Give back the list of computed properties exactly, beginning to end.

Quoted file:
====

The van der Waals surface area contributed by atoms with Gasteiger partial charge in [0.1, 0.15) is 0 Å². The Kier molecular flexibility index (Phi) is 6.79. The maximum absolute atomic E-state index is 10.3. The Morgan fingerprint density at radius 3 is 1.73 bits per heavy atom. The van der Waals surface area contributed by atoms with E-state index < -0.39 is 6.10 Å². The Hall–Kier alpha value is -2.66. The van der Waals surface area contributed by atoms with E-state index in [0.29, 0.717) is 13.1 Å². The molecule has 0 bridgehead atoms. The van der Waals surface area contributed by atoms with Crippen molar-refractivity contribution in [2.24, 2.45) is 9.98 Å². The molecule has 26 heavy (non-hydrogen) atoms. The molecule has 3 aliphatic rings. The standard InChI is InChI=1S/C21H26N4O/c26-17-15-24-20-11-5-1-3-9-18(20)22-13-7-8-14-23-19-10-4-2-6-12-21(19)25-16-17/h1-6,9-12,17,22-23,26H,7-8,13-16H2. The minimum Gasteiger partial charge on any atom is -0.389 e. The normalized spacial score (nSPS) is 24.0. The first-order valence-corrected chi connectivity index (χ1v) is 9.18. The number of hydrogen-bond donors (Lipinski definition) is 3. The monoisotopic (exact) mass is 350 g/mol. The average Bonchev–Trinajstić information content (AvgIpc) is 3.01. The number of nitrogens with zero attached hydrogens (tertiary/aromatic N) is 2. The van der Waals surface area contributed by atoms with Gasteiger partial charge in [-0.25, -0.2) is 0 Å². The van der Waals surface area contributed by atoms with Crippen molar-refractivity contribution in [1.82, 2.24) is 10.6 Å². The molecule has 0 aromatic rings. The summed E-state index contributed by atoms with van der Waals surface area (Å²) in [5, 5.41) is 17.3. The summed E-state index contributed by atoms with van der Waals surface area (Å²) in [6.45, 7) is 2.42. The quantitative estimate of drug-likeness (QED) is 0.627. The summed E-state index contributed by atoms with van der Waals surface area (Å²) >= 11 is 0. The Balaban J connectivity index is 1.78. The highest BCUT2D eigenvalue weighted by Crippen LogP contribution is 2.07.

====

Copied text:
The van der Waals surface area contributed by atoms with Gasteiger partial charge in [0.1, 0.15) is 0 Å². The Kier molecular flexibility index (Phi) is 6.79. The maximum absolute atomic E-state index is 10.3. The Morgan fingerprint density at radius 3 is 1.73 bits per heavy atom. The van der Waals surface area contributed by atoms with E-state index < -0.39 is 6.10 Å². The Hall–Kier alpha value is -2.66. The van der Waals surface area contributed by atoms with E-state index in [0.29, 0.717) is 13.1 Å². The molecule has 0 bridgehead atoms. The van der Waals surface area contributed by atoms with Crippen molar-refractivity contribution in [2.24, 2.45) is 9.98 Å². The molecule has 26 heavy (non-hydrogen) atoms. The molecule has 3 aliphatic rings. The standard InChI is InChI=1S/C21H26N4O/c26-17-15-24-20-11-5-1-3-9-18(20)22-13-7-8-14-23-19-10-4-2-6-12-21(19)25-16-17/h1-6,9-12,17,22-23,26H,7-8,13-16H2. The minimum Gasteiger partial charge on any atom is -0.389 e. The normalized spacial score (nSPS) is 24.0. The first-order valence-corrected chi connectivity index (χ1v) is 9.18. The number of hydrogen-bond donors (Lipinski definition) is 3. The monoisotopic (exact) mass is 350 g/mol. The average Bonchev–Trinajstić information content (AvgIpc) is 3.01. The number of nitrogens with zero attached hydrogens (tertiary/aromatic N) is 2. The van der Waals surface area contributed by atoms with Gasteiger partial charge in [-0.25, -0.2) is 0 Å². The van der Waals surface area contributed by atoms with Crippen molar-refractivity contribution in [1.82, 2.24) is 10.6 Å². The molecule has 0 aromatic rings. The summed E-state index contributed by atoms with van der Waals surface area (Å²) in [5, 5.41) is 17.3. The summed E-state index contributed by atoms with van der Waals surface area (Å²) in [6.45, 7) is 2.42. The quantitative estimate of drug-likeness (QED) is 0.627. The summed E-state index contributed by atoms with van der Waals surface area (Å²) >= 11 is 0. The Balaban J connectivity index is 1.78. The highest BCUT2D eigenvalue weighted by Crippen LogP contribution is 2.07.